By: Dave Olsen
While metal casting might be the best process to manufacture a wide range of components, depending on your needs, the forging process could be the best option. Or vice-versa. This is why it helps to know the key differences between forging and casting. So here are 5 things to consider when deciding if a casting or forging is right for your component, application, and overall needs.
1. Size of the Finished Product
One of the more notable differences between metal castings and forgings is the maximum size of a finished product. The process of forging moves metal while it is still in a solid-state. This requires a tremendous amount of force to modify the original shape of the metal and the force needed drastically increases as the size of the section gets larger. Since castings start out as liquid molten metal, it can flow into nearly any shape or size if there is a mold that matches.
Another consideration pertains to the weight of the parts. If there are two identical parts, one made by casting and one by forging, the casting will usually be lighter than the forging. As a result, conversions from forgings to castings typically result in a weight reduction.
2. Design of the Component
When it comes to designing a part for either a casting or forging, some characteristics to evaluate include:
- Part complexity
- Grain structure
- Structure integrity
When assessing the complexity of a part, forgings can be limited. Small details and internal cavities are sometimes difficult, if not impossible, to shape in the forging process.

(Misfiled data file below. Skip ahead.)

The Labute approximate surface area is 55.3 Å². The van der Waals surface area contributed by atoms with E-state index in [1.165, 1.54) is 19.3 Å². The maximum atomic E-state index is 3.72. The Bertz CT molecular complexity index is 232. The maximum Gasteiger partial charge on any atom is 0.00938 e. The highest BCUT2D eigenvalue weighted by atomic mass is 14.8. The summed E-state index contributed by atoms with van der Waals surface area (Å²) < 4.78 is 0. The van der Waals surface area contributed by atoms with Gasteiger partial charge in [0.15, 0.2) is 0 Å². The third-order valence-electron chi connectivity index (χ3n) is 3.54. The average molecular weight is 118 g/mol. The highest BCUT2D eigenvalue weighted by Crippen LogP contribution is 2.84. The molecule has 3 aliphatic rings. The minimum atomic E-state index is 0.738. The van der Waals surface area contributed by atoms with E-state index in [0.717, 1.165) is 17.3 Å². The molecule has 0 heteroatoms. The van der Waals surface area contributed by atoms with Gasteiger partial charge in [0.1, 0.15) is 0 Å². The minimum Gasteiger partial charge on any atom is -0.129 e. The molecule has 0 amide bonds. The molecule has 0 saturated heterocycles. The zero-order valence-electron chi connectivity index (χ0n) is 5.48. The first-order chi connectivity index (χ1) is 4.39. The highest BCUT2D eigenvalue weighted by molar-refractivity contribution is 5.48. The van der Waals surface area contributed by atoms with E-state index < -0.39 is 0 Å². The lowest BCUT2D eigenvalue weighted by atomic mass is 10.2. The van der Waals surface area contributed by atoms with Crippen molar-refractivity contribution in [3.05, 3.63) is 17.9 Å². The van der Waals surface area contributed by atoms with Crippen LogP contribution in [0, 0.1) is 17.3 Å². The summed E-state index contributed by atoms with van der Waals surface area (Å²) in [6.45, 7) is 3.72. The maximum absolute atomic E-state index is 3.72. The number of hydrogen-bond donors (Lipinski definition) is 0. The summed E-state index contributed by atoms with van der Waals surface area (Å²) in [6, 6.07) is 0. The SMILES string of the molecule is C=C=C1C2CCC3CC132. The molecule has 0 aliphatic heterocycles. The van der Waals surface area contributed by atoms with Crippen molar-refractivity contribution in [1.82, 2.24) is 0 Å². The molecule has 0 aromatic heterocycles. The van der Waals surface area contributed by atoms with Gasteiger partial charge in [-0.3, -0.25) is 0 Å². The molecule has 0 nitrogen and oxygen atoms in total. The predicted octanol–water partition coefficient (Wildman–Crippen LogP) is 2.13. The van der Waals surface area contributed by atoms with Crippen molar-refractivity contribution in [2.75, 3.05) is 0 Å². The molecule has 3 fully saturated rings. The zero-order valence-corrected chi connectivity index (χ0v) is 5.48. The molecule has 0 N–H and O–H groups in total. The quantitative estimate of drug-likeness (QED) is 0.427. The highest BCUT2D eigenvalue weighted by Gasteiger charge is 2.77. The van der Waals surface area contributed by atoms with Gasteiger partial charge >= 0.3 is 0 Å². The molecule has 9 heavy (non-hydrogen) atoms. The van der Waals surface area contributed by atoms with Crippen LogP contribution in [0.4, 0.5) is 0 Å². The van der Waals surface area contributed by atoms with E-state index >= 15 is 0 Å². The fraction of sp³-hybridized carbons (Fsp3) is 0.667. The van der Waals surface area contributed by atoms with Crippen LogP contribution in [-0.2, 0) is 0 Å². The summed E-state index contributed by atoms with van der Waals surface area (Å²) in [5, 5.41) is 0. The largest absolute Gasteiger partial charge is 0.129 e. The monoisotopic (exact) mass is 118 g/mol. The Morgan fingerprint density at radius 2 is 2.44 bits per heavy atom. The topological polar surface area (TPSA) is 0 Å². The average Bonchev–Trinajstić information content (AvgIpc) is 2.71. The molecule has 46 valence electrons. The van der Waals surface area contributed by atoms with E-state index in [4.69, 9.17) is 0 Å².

Alternatively, the beginning liquid nature of a casting creates a distinct advantage for complex shapes in that it can easily flow into small, detailed areas. Part of this benefit also comes from the reduced machining required after casting because of the details that are present in the original casting.
In the design and prototype phase of a program, castings are more cost and time-efficient. Changing a small detail in the casting pattern of a component is much easier than a forging die.
3. Alloy Selection
A prominent difference when it comes to castings vs forgings is the availability of alloys to use. In forging, the components are made from billets produced at a steel mill. These mills generally only manufacture a specific number of grades and alloys.
In comparison, castings are melted and poured at the foundry making special alloy costs more manageable. When choosing alloys and a manufacturing process, an important consideration is the desired ferrite content. Ferrite, in controlled amounts, has characteristics that make it more corrosion resistant than a similar forging.
4. Internal Strength of the Component
Another characteristic to consider relates to the internal structure and strength of the component. The forging process alters the grain structure and can “aim” or “point” it in a particular direction creating a directionally strong component. Forged parts are anisotropic (contains different property-measurement values in different directions) while castings are isotropic (contains similar property-measurement values in all directions).
Deciding between the two processes depends on the application it will be used for; forgings will typically be stronger in a particular direction, but castings are stronger uniformly throughout.
When the application involves frequent impacts, a forging will retain its shape longer, if a uniformly strong component is needed for the application, a casting will perform better.